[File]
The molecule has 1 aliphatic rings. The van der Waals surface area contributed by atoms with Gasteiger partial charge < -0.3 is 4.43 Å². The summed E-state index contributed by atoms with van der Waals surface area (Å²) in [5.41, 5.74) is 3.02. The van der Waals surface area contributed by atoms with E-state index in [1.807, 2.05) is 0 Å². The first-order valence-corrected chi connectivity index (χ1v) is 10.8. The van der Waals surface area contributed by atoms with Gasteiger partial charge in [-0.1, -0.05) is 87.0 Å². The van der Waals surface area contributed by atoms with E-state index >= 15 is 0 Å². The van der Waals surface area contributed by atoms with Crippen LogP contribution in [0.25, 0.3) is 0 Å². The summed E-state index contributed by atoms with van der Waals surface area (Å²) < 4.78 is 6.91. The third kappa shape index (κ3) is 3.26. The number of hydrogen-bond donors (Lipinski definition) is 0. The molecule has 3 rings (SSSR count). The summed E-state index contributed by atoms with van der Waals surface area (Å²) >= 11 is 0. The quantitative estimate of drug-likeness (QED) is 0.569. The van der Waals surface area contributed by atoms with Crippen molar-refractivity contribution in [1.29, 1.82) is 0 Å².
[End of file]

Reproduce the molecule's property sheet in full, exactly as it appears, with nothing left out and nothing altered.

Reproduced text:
The molecule has 1 aliphatic rings. The van der Waals surface area contributed by atoms with Gasteiger partial charge < -0.3 is 4.43 Å². The summed E-state index contributed by atoms with van der Waals surface area (Å²) in [5.41, 5.74) is 3.02. The van der Waals surface area contributed by atoms with E-state index in [1.807, 2.05) is 0 Å². The first-order valence-corrected chi connectivity index (χ1v) is 10.8. The van der Waals surface area contributed by atoms with Gasteiger partial charge in [-0.1, -0.05) is 87.0 Å². The van der Waals surface area contributed by atoms with E-state index >= 15 is 0 Å². The van der Waals surface area contributed by atoms with Crippen LogP contribution in [0.25, 0.3) is 0 Å². The summed E-state index contributed by atoms with van der Waals surface area (Å²) < 4.78 is 6.91. The third kappa shape index (κ3) is 3.26. The number of hydrogen-bond donors (Lipinski definition) is 0. The molecule has 3 rings (SSSR count). The summed E-state index contributed by atoms with van der Waals surface area (Å²) >= 11 is 0. The quantitative estimate of drug-likeness (QED) is 0.569. The van der Waals surface area contributed by atoms with Crippen molar-refractivity contribution in [1.29, 1.82) is 0 Å².